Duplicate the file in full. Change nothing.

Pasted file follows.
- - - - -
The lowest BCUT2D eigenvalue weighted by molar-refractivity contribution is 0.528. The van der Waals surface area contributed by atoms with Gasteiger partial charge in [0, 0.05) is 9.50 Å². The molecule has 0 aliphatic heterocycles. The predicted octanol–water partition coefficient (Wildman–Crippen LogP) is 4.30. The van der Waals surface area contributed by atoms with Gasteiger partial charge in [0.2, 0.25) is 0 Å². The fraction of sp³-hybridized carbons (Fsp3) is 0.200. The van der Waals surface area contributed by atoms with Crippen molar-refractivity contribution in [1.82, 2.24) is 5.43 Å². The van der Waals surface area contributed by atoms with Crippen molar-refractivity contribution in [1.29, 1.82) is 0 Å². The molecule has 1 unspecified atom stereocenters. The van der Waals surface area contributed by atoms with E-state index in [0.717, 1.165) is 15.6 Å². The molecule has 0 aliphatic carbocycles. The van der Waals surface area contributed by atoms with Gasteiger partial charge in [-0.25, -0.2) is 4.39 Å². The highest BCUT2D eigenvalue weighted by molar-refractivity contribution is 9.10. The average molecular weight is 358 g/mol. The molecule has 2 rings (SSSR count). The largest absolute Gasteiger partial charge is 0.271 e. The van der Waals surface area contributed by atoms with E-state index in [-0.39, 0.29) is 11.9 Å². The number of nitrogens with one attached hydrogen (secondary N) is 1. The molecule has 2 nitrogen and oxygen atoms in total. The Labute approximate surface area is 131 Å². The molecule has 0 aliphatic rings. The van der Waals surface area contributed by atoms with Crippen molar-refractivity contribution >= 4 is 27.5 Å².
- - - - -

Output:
The lowest BCUT2D eigenvalue weighted by molar-refractivity contribution is 0.528. The van der Waals surface area contributed by atoms with Gasteiger partial charge in [0, 0.05) is 9.50 Å². The molecule has 0 aliphatic heterocycles. The predicted octanol–water partition coefficient (Wildman–Crippen LogP) is 4.30. The van der Waals surface area contributed by atoms with Gasteiger partial charge in [0.2, 0.25) is 0 Å². The fraction of sp³-hybridized carbons (Fsp3) is 0.200. The van der Waals surface area contributed by atoms with Crippen molar-refractivity contribution in [1.82, 2.24) is 5.43 Å². The van der Waals surface area contributed by atoms with Crippen molar-refractivity contribution in [1.29, 1.82) is 0 Å². The molecule has 1 unspecified atom stereocenters. The van der Waals surface area contributed by atoms with E-state index in [0.717, 1.165) is 15.6 Å². The molecule has 0 aliphatic carbocycles. The van der Waals surface area contributed by atoms with Gasteiger partial charge in [-0.25, -0.2) is 4.39 Å². The highest BCUT2D eigenvalue weighted by molar-refractivity contribution is 9.10. The average molecular weight is 358 g/mol. The molecule has 2 rings (SSSR count). The largest absolute Gasteiger partial charge is 0.271 e. The van der Waals surface area contributed by atoms with E-state index in [-0.39, 0.29) is 11.9 Å². The number of nitrogens with one attached hydrogen (secondary N) is 1. The molecule has 2 nitrogen and oxygen atoms in total. The Labute approximate surface area is 131 Å². The molecule has 0 aliphatic rings. The van der Waals surface area contributed by atoms with Crippen molar-refractivity contribution >= 4 is 27.5 Å².